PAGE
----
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Hundreds of suburbs return to boom conditions as surging home values defy expectations

Hundreds of suburbs return to boom conditions as surging home values defy expectations

Hundreds of suburbs return to boom conditions as surging home values defy expectations

Home values have risen in the vast majority of Australian suburbs this year, with buyers and sellers returning to the market as confidence improves and interest rates stabilise.


The remarkable turnaround has come despite dire predictions a year ago that prices would continue falling in 2023.


Instead, the opposite has occurred, with Australia’s median home value climbing every month this year to reach a record high in September.


Prices are up about 4.3% nationally this year, but strong demand amid a limited supply of properties on the market has caused much faster price growth in some areas.


Data from PropTrack’s automated valuation model (AVM) shows values have increased by more than 10% this year in almost 500 suburbs, most of which are in Sydney, Brisbane, Adelaide and Perth.


PropTrack senior economist Eleanor Creagh said the subdued listings environment earlier this year was one driver of the turnaround in home prices, but stronger demand underpinned by record levels of migration was also pushing prices higher.


“In Sydney, a strong rebound in population growth with higher numbers of net overseas arrivals is likely to have bolstered demand for housing,” she said.


“Meanwhile, Perth, Adelaide and southeast Queensland regions have likely been buoyed by their relative affordability, population growth and interstate migration.”


Elevated demand pushes up values in affordable areas


In a handful of suburbs, median values increased by more than 20%, and despite such strong growth, affordability is the common theme among the nation’s top performers.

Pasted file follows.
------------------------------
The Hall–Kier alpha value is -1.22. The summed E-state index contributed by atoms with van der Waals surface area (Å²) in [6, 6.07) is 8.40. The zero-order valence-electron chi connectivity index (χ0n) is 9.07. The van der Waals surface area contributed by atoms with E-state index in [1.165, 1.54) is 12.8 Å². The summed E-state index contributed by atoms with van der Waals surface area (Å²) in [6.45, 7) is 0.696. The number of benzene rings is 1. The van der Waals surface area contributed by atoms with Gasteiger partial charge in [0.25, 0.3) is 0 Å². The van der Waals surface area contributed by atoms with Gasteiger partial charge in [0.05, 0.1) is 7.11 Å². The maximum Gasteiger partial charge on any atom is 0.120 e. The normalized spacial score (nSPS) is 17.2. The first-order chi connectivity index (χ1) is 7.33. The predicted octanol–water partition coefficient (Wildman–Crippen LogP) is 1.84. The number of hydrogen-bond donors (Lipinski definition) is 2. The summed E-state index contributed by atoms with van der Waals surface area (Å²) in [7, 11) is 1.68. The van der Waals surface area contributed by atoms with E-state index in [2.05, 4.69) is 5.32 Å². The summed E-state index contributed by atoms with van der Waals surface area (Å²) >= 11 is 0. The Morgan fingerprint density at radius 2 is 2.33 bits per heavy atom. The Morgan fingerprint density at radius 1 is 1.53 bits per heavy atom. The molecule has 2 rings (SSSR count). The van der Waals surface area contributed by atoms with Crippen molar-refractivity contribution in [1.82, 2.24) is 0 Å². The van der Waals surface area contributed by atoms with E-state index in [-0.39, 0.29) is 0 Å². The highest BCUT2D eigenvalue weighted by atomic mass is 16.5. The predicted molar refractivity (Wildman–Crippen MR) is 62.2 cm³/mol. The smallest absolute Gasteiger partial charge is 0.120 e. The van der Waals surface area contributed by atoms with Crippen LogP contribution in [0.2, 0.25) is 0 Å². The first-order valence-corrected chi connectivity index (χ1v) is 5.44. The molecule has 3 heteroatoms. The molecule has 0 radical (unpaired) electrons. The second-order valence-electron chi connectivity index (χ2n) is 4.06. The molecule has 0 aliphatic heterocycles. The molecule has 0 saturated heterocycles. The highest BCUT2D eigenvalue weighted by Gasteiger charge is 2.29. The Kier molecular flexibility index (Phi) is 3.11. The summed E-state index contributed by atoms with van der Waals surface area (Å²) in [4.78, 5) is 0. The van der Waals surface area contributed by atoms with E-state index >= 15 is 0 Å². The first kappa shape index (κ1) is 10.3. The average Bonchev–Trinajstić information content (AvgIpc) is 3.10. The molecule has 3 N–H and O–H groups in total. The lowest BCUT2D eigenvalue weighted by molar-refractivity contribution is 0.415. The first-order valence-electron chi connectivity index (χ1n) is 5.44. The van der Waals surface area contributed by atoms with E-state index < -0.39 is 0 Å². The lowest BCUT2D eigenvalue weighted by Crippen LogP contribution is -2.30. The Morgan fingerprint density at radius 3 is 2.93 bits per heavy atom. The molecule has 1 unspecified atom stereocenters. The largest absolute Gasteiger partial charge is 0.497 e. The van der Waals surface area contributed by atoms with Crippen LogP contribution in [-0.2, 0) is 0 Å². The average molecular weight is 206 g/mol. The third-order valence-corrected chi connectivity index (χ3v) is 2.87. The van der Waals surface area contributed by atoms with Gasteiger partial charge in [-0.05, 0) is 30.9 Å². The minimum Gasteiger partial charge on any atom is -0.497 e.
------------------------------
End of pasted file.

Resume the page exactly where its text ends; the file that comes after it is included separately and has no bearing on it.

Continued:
Of Australia’s top 10 suburbs by price growth for both units and houses, most have a median value less than $500,000.



Affordability has been a key factor driving price growth this year, Ms Creagh said, with higher interest rate rises prompting buyers to look for homes in areas where property prices are cheaper.


“The lower end of the market held up better through the downturn and is also in demand as home prices have recovered,” she said.


“As interest rates are higher, people’s borrowing power has dropped, shrinking some buyers’ budgets, meaning regions that remain comparatively affordable are in demand.”


The suburb with the fastest house price growth in Australia was Riverview, east of Ipswich in Queensland. Its median house value rose by almost 24% this year to about $446,000.


First-home buyers were drawn to the suburb for its affordability, said real estate agent Mitch Edwards of Ipswich Real Estate, as it offered better value than other parts of Ipswich or Brisbane.


“That corridor of Ipswich towards Brisbane is going crazy,” he said. “The recent ones that I’ve sold all went to first home buyers, except one that went to an investor.”


Interest rate rises had caused more first-home buyers to search in affordable suburbs, Mr Edwards said.


“It might have pushed someone from a $500,000 to $550,000 bracket down to a $400,000 to $450,000 bracket.”


Six of Australia’s top 10 suburbs for house price growth this year are in Perth’s south east, including Armadale, Gosnells and Seville Grove.


Despite a 20% jump this year, median house values range between about $400,000 and $500,000 in these suburbs, with the region’s affordability attracting a huge influx of east coast investors or buyer’s agents purchasing on their behalf, according to real estate agent Ben Mathews of The Agency Perth.


“The investor demand has been high for a year and I’d say it’s been a real frenzy for probably three to six months,” he said. 


“We’re seeing 10 times as many buyers as there were. You put a listing up and you’ve got offers 20-30% above asking price within a few hours.”


“Eight out of 10 houses are going to investors, but it used to be the other way around. The rental yield is good and the price point is still affordable. There’s a lot of tenant demand as well, because there’s minimal stock on the market.”



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